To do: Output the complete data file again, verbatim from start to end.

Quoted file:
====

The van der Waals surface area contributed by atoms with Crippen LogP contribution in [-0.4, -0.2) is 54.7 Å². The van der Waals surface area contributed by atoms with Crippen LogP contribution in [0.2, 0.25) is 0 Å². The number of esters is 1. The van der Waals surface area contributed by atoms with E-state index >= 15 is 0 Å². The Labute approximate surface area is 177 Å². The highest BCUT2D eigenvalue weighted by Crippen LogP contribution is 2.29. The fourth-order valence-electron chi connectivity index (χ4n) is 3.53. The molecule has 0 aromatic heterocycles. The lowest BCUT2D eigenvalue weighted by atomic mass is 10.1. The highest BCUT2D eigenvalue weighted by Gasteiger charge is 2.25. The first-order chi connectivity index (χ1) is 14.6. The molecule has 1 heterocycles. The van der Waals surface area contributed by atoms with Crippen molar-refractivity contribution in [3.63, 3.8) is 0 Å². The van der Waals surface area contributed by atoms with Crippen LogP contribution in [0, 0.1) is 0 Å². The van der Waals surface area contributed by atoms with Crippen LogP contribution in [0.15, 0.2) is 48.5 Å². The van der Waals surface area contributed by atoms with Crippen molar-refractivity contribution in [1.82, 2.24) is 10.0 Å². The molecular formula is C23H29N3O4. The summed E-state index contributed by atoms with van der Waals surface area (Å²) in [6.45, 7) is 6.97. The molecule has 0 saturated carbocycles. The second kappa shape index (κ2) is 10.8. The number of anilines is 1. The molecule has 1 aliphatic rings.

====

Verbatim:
The van der Waals surface area contributed by atoms with Crippen LogP contribution in [-0.4, -0.2) is 54.7 Å². The van der Waals surface area contributed by atoms with Crippen LogP contribution in [0.2, 0.25) is 0 Å². The number of esters is 1. The van der Waals surface area contributed by atoms with E-state index >= 15 is 0 Å². The Labute approximate surface area is 177 Å². The highest BCUT2D eigenvalue weighted by Crippen LogP contribution is 2.29. The fourth-order valence-electron chi connectivity index (χ4n) is 3.53. The molecule has 0 aromatic heterocycles. The lowest BCUT2D eigenvalue weighted by atomic mass is 10.1. The highest BCUT2D eigenvalue weighted by Gasteiger charge is 2.25. The first-order chi connectivity index (χ1) is 14.6. The molecule has 1 heterocycles. The van der Waals surface area contributed by atoms with Crippen molar-refractivity contribution in [3.63, 3.8) is 0 Å². The van der Waals surface area contributed by atoms with Crippen LogP contribution in [0, 0.1) is 0 Å². The van der Waals surface area contributed by atoms with Crippen LogP contribution in [0.15, 0.2) is 48.5 Å². The van der Waals surface area contributed by atoms with Crippen molar-refractivity contribution in [1.82, 2.24) is 10.0 Å². The molecular formula is C23H29N3O4. The summed E-state index contributed by atoms with van der Waals surface area (Å²) in [6.45, 7) is 6.97. The molecule has 0 saturated carbocycles. The second kappa shape index (κ2) is 10.8. The number of anilines is 1. The molecule has 1 aliphatic rings.